Talk

Advanced search

AIBU about my friend's brunch request?

(31 Posts)
alexa1789 Fri 06-Jan-17 16:14:24

Sorry, this is more of a WWYD - I'm new and not sure where else to post!

It was my friend's birthday in December and my gift to her was to take her out for a bottomless brunch somewhere nice. I tried to schedule it in for January but she's doing Dry January. She suggested we do it in late Feb, and that we celebrate both our birthdays then (mine is in March) and I would pay for her and she would pay for me, and that we could go somewhere really fancy.

I'm not sure whether to accept. I'm worried she's just offering because she'd feel awkward me paying for the whole thing, even though it was my idea (she's quite money conscious). She's a really lovely friend that way, but I intended it to just be a treat for her rather than her paying for half.

I'm also aware I don't want to be insulting or patronising by refusing, or second guessing her reason for wanting to pay for me.

I feel like I'm worrying about nothing, and it's probably a straightforward case of a good friend making a lovely gesture, but was just wondering how others would respond?

prettywhiteguitar Fri 06-Jan-17 16:17:50

Well you could say that you're happy to pay and graciously will accept a present for your birthday!

TheGhostsOfPresidentsYetToCome Fri 06-Jan-17 16:17:59

I think that sounds perfect.

My friends and I started doing this a few years ago. We pick a date in the middle of our birthdays and go somewhere nice instead of buying useless tat for each other.

I think you should accept and have a great time!

monkeywithacowface Fri 06-Jan-17 16:18:36

Personally I think it's a great suggestion. Two friends celebrating both their birthdays together and sharing the cost. Both of you still get to enjoy the experience and each others company. It's a sensible idea because it cuts down on present giving costs for everyone.

Butterymuffin Fri 06-Jan-17 16:19:27

I'd suggest that two outings, one for each birthday, would be even nicer. So you take her out end of January for hers, and she can take you out in March. Double the fun! You can negotiate later over it being a really fancy place or not.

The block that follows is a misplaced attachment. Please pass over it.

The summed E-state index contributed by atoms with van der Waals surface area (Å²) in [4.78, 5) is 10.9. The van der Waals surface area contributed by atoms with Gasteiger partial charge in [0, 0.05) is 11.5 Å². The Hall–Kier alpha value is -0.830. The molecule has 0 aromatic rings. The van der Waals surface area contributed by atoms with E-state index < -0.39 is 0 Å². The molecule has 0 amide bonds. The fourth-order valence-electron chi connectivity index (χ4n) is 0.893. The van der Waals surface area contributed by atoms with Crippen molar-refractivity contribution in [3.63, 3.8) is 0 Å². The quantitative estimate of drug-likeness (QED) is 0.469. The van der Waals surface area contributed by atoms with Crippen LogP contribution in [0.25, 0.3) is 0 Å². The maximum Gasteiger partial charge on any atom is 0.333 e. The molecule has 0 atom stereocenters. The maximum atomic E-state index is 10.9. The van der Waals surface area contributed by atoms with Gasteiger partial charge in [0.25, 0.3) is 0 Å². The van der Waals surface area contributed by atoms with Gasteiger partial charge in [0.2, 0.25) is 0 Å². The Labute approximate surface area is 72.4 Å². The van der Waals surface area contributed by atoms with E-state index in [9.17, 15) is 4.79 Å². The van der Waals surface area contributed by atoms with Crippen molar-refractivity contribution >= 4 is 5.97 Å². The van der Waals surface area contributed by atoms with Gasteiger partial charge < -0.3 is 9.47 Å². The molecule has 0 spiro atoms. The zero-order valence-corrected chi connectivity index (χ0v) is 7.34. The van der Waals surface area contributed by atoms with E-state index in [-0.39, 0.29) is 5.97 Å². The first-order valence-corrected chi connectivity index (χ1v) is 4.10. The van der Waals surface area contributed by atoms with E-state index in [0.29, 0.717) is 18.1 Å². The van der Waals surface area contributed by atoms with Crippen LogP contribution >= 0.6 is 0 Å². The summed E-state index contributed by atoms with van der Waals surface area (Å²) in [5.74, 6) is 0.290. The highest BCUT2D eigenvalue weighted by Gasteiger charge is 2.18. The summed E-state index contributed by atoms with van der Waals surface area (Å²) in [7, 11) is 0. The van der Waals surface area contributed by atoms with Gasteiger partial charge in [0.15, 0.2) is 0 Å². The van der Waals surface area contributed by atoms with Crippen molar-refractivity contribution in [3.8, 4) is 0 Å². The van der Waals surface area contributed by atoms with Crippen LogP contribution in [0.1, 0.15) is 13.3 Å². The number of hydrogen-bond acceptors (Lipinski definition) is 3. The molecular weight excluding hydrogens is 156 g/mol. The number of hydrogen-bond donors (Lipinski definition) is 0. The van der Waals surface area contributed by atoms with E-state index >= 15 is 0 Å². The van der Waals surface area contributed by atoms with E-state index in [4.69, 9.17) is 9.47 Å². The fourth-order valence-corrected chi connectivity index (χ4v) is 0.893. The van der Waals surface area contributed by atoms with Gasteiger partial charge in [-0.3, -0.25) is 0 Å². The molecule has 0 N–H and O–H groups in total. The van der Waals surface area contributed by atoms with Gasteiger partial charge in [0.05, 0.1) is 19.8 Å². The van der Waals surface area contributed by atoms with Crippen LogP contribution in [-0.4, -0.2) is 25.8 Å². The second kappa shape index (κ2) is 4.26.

ShatnersBassoon Fri 06-Jan-17 16:21:19

It seems a bit of a non-gift for both of you if you're just going halves on a meal out. That's what friends do anyway.

I'd stick with keeping it as a treat for her. She can come up with her own idea for your birthday.

NotWeavingButDarning Fri 06-Jan-17 16:22:34

Don't see the problem really? I doubt she has deep ulterior motives, it sounds like a nice idea to me. Go with it!

JustSpeakSense Fri 06-Jan-17 16:35:51

It sounds like a lovely idea.

I don't see how you can refuse her suggestion without appearing ungrateful and a bit pushy.

I'd go along with it and buy her a really special birthday gift next year to make up for this year being a bit of a non gift birthday fur you both.

ApocalypseNowt Fri 06-Jan-17 16:38:06

It's a nice idea.

Me and my best friend do something similar. Except we try to buy each other tickets to something that person wouldn't go to otherwise.

So last year we saw Bette Middler and Nelly (on different nights obvs). We both had a fabulous time at the other's 'night'! grin

KnockMeDown Fri 06-Jan-17 16:40:08

I'm guessing that if you pay for both of you, she will need to reciprocate, and doesn't want to spend that much, or maybe can's afford it?

I think her suggestions sounds fine - I can't see a problem with it.

dollydaydream114 Fri 06-Jan-17 16:41:06

I think it sounds like a nice idea and I think maybe you're over-thinking it. Having a joint brunch and going halves is a lovely way to celebrate - you're both adults, after all, so I don't think you need to be too hung up on having to make sure that what you do to celebrate has a 'gift' element to it.